She learnt greatly from seeing Mr Teo work across many different areas of government, from climate change, research and population policies, to home affairs, national security, the Elections Department and the Public Service.

One of her work habits is inspired by how Mr Teo spent much time coaching staff, despite his busy schedule in a senior role.

"He is probably the best tutor I know. He was so deliberate about it," she said. "Now when I reply to an email with my edits or views, sometimes I write a little note: 'Learning moment', and I'll explicitly state the lesson from this particular piece of work."

Video by: Eric Lin

Asking Questions

Wan Yong is known for speaking up, even calling herself a "terrible child" for questioning why things at work are done a certain way.

Having made many friends across the Public Service, including during an earlier stint at the MOE, she also isn’t shy to ask for help from someone who may know better.

"I don't always have the answer to every question, but I almost always know someone who does," she said.

"Because I've had a chance to work with so many different people across so many Ministries, and because I'm not embarrassed to ask questions or ask for help nicely, I find that people are likely to give me a positive answer."

Being More Efficient at Work

Asked what she would drop if she had 20% less time or manpower, Wan Yong said: "I would cut meetings furiously."

In her opinion, not only are there too many meetings, these meetings also often involve too many participants.

"I found myself having to choose between different meetings that happen at the same time. At some point, I decided, if I don’t think I’ll have an active role, I'll just not go for it."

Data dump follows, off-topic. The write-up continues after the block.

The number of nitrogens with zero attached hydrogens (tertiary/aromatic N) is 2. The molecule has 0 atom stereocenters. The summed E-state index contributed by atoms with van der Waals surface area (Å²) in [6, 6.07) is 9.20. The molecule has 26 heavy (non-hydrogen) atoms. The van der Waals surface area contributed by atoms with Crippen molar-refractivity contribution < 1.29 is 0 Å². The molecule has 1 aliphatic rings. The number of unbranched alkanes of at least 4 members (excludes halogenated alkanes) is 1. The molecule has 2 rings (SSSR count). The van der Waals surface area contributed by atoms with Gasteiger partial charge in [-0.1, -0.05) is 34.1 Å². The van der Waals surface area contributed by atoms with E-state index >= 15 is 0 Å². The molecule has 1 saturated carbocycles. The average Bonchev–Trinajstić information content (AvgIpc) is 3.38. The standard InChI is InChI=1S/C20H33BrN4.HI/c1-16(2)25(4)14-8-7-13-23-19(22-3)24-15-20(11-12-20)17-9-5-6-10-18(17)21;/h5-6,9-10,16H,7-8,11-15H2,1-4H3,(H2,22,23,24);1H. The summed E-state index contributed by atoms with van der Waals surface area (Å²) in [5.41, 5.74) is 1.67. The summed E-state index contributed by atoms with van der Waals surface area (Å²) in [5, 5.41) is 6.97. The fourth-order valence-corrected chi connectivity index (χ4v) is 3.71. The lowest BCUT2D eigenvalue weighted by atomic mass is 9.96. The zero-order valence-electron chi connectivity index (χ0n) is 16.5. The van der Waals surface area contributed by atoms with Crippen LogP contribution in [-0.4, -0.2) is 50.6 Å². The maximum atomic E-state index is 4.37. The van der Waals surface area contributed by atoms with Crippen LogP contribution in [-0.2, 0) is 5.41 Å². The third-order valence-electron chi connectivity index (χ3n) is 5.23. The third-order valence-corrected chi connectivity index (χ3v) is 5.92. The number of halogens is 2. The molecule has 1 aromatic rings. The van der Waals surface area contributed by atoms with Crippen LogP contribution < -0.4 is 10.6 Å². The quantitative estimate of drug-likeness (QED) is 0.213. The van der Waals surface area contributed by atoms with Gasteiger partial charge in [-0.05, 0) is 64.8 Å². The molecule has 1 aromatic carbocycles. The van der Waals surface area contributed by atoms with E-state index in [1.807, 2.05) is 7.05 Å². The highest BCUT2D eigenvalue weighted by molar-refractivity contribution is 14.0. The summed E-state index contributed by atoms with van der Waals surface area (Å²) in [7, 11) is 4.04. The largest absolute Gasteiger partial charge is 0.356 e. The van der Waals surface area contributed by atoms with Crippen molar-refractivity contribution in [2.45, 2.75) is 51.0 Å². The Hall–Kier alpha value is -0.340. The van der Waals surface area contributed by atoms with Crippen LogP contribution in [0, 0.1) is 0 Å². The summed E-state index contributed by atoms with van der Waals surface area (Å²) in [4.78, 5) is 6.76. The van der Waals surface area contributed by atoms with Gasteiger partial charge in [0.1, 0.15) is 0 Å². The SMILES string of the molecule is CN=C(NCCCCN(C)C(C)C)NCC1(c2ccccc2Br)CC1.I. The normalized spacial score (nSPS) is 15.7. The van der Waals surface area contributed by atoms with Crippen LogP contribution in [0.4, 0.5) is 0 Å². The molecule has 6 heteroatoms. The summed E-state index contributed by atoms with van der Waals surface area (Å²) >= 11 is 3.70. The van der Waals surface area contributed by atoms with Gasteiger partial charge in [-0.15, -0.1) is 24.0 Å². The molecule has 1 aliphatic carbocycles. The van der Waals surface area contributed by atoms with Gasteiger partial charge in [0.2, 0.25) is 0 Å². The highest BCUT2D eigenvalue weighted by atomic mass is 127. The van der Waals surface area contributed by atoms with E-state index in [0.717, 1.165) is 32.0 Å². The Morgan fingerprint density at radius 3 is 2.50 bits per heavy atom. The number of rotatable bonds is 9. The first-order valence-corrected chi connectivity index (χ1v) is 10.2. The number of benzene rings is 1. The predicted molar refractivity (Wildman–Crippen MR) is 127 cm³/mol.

Such decisions are not made by pulling rank, but by first building trust with teammates and supervisors, and having discussions about making the best use of one’s time.

For example, in her previous role as a Deputy Secretary, Wan Yong would discuss with her Permanent Secretary about having only one of them attend a meeting – to free up her boss’s time to do other things, or avoid both spending time there.

"I’d ask: ‘Are you going for this meeting? If you’re going, I’m not going.’ And sometimes she'd say: ‘No, I need you there for something.’ Maybe I wasn't aware, so it’s good to have that conversation."

Video by: Eric Lin

To ensure that time is better spent doing impactful work, she also encourages her colleagues to bounce ideas off and be sure about what is required.

Officers often feel the need to present near-perfect work to their bosses, Wan Yong said. Discussing ideas early helps to prevent time being wasted on "doing work that may end up being abortive" or futile.

As leaders, making expectations clear helps officers know exactly what is needed. It helps to say things like "I'm not expecting a perfect product at all" or I don't need you to do X or Y, just focus on A". "If you don't say so, there's a lot of second-guessing and a lot of time doing work that may not be necessary."

Being Her Full Self at Work

Perhaps the leader with the greatest impact on Wan Yong’s career is DPM Heng Swee Keat, who was the CEO at her first statutory board and later Permanent Secretary at the Ministry of Trade and Industry where she did a secondment.

He would gently ask Wan Yong – then a young officer reluctant to venture beyond the economic sector – if she was ready to try (what is now known as) the Public Service Leadership Programme, year after year, she said.

"He thought that I could do more, and encouraged me to try different sectors. But for years, I wasn't sure that I wanted to do that. I never thought I would be a Perm Sec."

Now, she remains fully herself (not holding back on asking ‘duh’ questions or making quizzical facial expressions in meetings), takes the MRT to work (to the surprise of some colleagues) and asks colleagues to use her name rather than her work titles in informal settings.

"It cannot be that just because I'm at a senior level now, I would be a different person or have to behave in a different way. I take my work seriously, but I am still the same person I was before. This is just me."

cup of coffee

What’s in your cuppa?
Teh C Kosong

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Once a day